Global Vaccine Safety

Use of BCG vaccine in HIV-infected infants

Extract from report of GACVS meeting of 3-4 December 2009, published in the WHO Weekly Epidemiological Record on 29 January 2010

Additional data from studies in Argentina and South Africa confirm the significantly high risk of disseminated BCG (dBCG) disease in HIV-positive infants, with rates approaching 1%. Other studies have shown that infection with HIV severely impairs the BCG-specific T-cell responses during the first year of life. Thus, BCG may therefore provide little, if any, protection against tuberculosis in HIV-infected infants. Considering the significant risk of dBCG disease, these data strongly support the WHO recommendation of not giving BCG to children who are known to be infected with HIV. Additional data suggest that highly active antiretroviral therapy (HAART) may reduce the rate of dBCG disease and that this benefit may be greater than the increased frequency of the immune reconstitution inflammatory syndrome that is observed in BCG-vaccinated HIV-infected children receiving HAART.

The new data do not provide arguments for modifying the current policy recommended by WHO,9 which has also been supported by recent statements from the International Union Against Tuberculosis and Lung Disease and the Childhood TB Subgroup of the WHO DOTS Expansion Working Group.10 The operational difficulties in implementing the WHO recommendations were noted, in particular the delayed vaccination approach,11 which might be possible to implement only in situations where: good TB and HIV surveillance systems for pregnant women and infants existed; where strategies for the prevention of mother-to-child transmission of HIV were operating optimally and were closely linked to well functioning EPI programmes with good follow-up of all infants; and in situations where HAART coverage for mothers and children is high.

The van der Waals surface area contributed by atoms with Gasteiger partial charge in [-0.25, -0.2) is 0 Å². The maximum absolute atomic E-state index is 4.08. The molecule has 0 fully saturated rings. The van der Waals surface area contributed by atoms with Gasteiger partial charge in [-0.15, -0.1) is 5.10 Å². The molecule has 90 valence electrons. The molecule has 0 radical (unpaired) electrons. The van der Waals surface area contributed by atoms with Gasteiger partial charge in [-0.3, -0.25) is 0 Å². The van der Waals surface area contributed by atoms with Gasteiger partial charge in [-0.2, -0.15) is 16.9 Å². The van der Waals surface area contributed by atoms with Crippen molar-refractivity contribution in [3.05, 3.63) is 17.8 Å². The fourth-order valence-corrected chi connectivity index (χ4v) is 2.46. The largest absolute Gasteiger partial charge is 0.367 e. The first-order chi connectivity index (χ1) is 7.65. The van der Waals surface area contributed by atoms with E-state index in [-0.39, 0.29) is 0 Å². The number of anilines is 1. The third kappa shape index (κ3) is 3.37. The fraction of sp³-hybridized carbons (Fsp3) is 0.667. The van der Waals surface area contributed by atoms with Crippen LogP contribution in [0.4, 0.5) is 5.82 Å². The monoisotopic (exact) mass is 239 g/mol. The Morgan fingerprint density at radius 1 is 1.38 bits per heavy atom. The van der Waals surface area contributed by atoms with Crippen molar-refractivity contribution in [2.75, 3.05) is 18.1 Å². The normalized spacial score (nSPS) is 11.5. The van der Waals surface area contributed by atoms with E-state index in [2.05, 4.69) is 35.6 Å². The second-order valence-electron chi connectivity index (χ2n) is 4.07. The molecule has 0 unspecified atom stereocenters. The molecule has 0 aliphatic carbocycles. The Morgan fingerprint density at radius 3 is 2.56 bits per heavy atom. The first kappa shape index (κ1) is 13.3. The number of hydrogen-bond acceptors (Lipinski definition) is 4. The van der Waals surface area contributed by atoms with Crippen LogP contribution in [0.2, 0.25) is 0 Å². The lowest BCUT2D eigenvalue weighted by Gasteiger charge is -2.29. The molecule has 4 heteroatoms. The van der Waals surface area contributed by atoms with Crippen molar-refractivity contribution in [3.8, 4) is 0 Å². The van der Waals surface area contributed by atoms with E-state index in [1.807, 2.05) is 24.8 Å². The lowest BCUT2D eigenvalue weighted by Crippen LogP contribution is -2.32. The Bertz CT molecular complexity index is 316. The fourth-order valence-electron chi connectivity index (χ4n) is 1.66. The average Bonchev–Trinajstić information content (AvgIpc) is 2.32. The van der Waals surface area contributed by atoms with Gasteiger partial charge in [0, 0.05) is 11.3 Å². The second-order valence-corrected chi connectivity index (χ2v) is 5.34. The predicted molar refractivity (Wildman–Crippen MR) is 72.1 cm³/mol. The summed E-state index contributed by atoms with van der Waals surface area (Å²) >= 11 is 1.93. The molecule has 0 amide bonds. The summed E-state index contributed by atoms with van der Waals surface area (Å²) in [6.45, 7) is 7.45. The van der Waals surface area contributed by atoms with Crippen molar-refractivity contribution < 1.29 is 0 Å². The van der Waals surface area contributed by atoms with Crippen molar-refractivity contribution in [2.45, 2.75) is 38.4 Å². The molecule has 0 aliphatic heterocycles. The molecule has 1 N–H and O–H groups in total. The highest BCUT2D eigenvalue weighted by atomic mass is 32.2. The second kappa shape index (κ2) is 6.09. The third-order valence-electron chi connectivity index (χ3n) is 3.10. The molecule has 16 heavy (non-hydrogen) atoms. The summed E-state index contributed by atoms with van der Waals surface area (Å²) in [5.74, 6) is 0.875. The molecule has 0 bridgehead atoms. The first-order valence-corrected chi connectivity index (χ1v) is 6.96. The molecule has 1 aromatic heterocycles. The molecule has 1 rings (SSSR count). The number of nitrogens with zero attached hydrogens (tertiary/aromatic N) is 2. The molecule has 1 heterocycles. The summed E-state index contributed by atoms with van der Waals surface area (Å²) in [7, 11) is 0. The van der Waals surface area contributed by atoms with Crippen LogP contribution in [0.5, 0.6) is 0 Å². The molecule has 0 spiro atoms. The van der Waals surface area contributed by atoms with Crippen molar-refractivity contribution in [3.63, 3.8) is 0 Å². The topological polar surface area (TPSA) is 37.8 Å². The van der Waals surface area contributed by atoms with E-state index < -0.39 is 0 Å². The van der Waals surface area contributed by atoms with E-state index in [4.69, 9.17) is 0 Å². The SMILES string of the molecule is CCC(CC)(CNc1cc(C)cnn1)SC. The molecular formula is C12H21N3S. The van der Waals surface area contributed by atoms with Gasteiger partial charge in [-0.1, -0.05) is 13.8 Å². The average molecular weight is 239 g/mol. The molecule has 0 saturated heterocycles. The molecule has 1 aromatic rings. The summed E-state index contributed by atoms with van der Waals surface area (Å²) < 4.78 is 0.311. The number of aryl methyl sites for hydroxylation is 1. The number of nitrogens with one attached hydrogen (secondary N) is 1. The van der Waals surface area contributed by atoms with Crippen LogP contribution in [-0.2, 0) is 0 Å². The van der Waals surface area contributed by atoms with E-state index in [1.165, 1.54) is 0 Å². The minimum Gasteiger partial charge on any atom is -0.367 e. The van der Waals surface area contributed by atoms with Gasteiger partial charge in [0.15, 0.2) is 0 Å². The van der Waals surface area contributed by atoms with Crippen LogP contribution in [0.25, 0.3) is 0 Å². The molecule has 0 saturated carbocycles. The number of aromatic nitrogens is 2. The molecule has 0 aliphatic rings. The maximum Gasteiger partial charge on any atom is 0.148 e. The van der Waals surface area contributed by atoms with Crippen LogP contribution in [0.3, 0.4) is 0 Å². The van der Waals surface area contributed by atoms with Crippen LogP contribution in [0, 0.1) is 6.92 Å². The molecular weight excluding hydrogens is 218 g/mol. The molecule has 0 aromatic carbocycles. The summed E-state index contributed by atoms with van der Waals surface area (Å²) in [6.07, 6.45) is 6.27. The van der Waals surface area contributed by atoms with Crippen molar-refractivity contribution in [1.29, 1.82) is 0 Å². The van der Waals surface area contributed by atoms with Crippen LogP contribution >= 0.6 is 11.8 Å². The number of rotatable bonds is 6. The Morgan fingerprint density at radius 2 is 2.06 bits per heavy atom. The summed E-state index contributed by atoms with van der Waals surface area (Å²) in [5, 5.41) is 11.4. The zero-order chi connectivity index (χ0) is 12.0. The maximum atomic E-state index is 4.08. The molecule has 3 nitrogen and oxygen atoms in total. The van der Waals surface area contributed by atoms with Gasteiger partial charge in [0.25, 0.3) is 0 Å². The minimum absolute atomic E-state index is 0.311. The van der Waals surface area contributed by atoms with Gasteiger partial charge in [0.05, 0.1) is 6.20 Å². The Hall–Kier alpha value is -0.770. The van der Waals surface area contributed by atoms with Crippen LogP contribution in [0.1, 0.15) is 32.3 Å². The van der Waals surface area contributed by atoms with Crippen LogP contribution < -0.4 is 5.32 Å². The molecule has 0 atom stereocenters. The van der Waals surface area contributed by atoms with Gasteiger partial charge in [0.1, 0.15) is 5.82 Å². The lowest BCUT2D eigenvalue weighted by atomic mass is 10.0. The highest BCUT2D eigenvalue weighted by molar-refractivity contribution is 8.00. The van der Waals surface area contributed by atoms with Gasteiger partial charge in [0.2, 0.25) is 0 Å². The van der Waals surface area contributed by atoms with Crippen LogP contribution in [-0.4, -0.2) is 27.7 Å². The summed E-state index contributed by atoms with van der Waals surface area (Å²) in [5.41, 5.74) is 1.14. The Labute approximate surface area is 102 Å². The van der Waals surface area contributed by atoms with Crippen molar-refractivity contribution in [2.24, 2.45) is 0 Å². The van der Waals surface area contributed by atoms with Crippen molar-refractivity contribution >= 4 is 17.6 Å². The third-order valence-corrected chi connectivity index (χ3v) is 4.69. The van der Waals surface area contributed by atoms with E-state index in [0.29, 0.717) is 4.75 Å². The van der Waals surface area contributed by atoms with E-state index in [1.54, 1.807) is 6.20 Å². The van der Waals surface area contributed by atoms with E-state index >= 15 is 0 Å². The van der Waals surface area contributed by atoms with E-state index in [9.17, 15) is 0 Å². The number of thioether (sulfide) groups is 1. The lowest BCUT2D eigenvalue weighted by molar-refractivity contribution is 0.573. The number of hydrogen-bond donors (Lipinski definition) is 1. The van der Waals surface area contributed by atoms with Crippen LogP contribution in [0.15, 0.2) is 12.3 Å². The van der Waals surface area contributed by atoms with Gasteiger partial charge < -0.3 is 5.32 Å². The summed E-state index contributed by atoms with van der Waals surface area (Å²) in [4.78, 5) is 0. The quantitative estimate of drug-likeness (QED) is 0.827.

Disseminated BCG diseases have mainly been reported from Argentina and South Africa, countries that use the Pasteur and Danish strains respectively. Countries with good HIV and tuberculosis reporting systems, such as Brazil and Thailand, have not reported dBCG cases to the extent that the other 2 countries have. These last 2 countries use less reactogenic BCG vaccines (i.e. Japanese and Moreau vaccines) and whether strain is important in the genesis of dBCG in HIV infected children merits further evaluation.


9See No. 3, 2007, p. 22.

10 International Journal of Tuberculosis and Lung Disease, 2008;12:1376–1379.

11 The current WHO recommendation is that for infants born to HIV-infected mothers where early HIV diagnostic testing can be performed, BCG can be deferred until diagnostic testing results are available.

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